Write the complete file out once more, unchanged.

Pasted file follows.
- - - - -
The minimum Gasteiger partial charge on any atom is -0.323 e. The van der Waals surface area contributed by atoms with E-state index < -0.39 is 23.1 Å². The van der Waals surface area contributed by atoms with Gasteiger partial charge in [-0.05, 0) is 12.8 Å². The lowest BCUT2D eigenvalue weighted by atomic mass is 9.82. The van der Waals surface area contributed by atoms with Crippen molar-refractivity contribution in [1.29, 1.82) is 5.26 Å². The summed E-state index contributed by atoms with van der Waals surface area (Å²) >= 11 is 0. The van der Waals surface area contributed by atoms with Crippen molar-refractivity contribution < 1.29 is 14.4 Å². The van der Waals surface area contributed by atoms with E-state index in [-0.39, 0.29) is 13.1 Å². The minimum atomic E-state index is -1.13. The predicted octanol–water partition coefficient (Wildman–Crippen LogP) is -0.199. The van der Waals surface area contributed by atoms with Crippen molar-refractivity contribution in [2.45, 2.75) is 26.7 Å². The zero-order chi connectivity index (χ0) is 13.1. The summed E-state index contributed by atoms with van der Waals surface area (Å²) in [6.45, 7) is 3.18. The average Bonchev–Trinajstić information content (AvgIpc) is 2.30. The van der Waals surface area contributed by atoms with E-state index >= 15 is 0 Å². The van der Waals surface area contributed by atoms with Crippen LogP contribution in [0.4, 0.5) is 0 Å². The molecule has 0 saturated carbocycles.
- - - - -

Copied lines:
The minimum Gasteiger partial charge on any atom is -0.323 e. The van der Waals surface area contributed by atoms with E-state index < -0.39 is 23.1 Å². The van der Waals surface area contributed by atoms with Gasteiger partial charge in [-0.05, 0) is 12.8 Å². The lowest BCUT2D eigenvalue weighted by atomic mass is 9.82. The van der Waals surface area contributed by atoms with Crippen molar-refractivity contribution in [1.29, 1.82) is 5.26 Å². The summed E-state index contributed by atoms with van der Waals surface area (Å²) >= 11 is 0. The van der Waals surface area contributed by atoms with Crippen molar-refractivity contribution < 1.29 is 14.4 Å². The van der Waals surface area contributed by atoms with E-state index in [-0.39, 0.29) is 13.1 Å². The minimum atomic E-state index is -1.13. The predicted octanol–water partition coefficient (Wildman–Crippen LogP) is -0.199. The van der Waals surface area contributed by atoms with Crippen molar-refractivity contribution in [2.45, 2.75) is 26.7 Å². The zero-order chi connectivity index (χ0) is 13.1. The summed E-state index contributed by atoms with van der Waals surface area (Å²) in [6.45, 7) is 3.18. The average Bonchev–Trinajstić information content (AvgIpc) is 2.30. The van der Waals surface area contributed by atoms with E-state index >= 15 is 0 Å². The van der Waals surface area contributed by atoms with Crippen LogP contribution in [0.4, 0.5) is 0 Å². The molecule has 0 saturated carbocycles.